How It Started
I was born in China and raised in Denmark, but I spent most of my childhood traveling and living all over the world due to my father’s occupation. One year it was Ukraine, another year it was Tanzania, and so it continued throughout elementary school, resulting in 11 different school transitions before reaching college, all of which were accompanied by 11 groups of friends and 11 inner circles.
People and relationships have always been important to me as they shaped my understanding of myself, my self development, and the context in which I appreciated the world and its often contradicting values. I never considered whether I loved or hated all the transitions because it was just how it was, and so I adapted.
To be able to connect authentically, it was crucial to fully grasp the local languages and mannerisms, so in every adaptation I optimized towards truly assimilating to every culture I was submerged in, and it was very rewarding when I succeeded in my infiltrations.
Yet, being a teenager in Denmark was not easy. The Danish culture is based in high-quality, but it is not necessarily accepting of the inhomogeneous, and resistance can be quite coarse and unpleasant. Though I spent a great deal of energy ascertaining what constituted cool and not cool, it was only when I really started owning myself that I was able to fully feel like I belonged.
I had to break out of my comfort zone in order to stand up for myself and what I wanted.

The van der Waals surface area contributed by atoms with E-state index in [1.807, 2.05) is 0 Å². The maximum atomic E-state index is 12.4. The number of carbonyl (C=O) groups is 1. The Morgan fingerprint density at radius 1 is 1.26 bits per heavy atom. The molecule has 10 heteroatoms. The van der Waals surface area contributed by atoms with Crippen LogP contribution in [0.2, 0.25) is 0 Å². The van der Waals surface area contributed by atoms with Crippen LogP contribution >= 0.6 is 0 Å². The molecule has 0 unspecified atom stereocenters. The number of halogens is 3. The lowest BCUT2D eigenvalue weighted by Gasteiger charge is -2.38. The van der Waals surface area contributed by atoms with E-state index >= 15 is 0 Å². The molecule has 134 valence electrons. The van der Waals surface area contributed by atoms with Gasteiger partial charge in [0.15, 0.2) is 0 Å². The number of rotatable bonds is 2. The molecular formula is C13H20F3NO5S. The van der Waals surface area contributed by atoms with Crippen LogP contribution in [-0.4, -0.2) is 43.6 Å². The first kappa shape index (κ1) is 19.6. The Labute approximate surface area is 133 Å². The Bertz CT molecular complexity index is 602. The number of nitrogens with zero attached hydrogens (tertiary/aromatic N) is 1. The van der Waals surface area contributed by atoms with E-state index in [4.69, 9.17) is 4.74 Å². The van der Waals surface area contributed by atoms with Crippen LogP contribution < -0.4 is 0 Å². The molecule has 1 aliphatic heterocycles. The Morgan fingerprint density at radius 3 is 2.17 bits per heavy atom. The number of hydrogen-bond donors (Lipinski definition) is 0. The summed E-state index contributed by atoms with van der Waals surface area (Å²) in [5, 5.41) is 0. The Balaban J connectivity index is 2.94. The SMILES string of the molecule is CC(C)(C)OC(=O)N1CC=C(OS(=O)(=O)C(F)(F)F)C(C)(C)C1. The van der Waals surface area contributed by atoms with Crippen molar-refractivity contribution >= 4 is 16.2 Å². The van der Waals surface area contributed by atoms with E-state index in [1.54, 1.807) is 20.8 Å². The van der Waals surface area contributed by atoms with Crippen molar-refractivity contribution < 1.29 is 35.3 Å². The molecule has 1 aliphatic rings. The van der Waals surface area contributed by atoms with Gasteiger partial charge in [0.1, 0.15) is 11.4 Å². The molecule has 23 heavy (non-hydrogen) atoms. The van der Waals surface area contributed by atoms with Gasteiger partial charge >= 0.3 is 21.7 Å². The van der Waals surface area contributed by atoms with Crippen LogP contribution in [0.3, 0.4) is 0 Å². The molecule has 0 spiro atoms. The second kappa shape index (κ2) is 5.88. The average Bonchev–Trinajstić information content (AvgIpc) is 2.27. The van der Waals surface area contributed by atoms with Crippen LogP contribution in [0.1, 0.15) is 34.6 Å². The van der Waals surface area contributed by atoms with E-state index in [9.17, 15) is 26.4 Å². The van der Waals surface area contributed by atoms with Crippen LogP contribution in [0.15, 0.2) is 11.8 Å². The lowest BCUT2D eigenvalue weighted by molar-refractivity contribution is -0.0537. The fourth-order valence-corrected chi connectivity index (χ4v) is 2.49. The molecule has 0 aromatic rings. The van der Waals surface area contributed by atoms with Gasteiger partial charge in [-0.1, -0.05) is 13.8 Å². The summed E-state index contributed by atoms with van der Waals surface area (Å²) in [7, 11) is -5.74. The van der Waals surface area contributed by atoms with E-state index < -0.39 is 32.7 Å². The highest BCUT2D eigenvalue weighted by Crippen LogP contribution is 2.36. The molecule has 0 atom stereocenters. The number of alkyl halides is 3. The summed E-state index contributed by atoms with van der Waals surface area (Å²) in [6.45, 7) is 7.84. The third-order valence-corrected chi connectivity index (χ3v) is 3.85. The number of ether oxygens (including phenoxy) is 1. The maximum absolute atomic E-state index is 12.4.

A lot of this process even happened after I left Denmark to pursue a career in Los Angeles. For every year that I was away, I somehow became more in touch with my Danish side despite my commitment to living in the US.
Eventually, my fascination with people and human behavior had me complete a degree in Psychology, whereafter I once again packed my bags to migrate to San Francisco. Moving here was invigorating because the City merges so many interesting concepts in such a strange and unique way. The vast Californian landscape merged with the City’s bustling technology scene, sprouting new ambitious actors to contrast the chafed homeless population on the streets.
Amidst all the bustle, I felt ready for my future yet surprisingly alone. I was in a relationship and had gained new friends, but I felt perplexed with how to motivate and inspire myself to go out there and reach my full potential. It was a strange feeling to be lost when everything was seemingly fine and under control. I kept trying to push away the sensation of restlessness and dissatisfaction and especially the guilt that came with it.
One day in early 2014, I attended a new friend’s birthday picnic in Golden Gate Park and met a small group of women, who seemed uncannily alike even thought they were from different parts of the world. We talked for hours about our journey and what we wanted out of life. The conversation went from light to deep to light again, and by the end of the day we laughed about how ironically difficult it was to find people like each other.
Why didn’t we have a group of dynamic women to spar with, learn from, and grow with; a group with whom we could have different kinds of conversations than those we had with partners and family members?
This momentary idea materialized and turned into an actual group, small as it was when it started. Then the group grew, the events evolved, and the vision started to become increasingly clear. The women who boldly left their comfort zone and who challenge it every day; the ones who are by and for others who stand up against the status quo; we need a safe place to adapt and continue our growth.
This is why YUNIKA exists.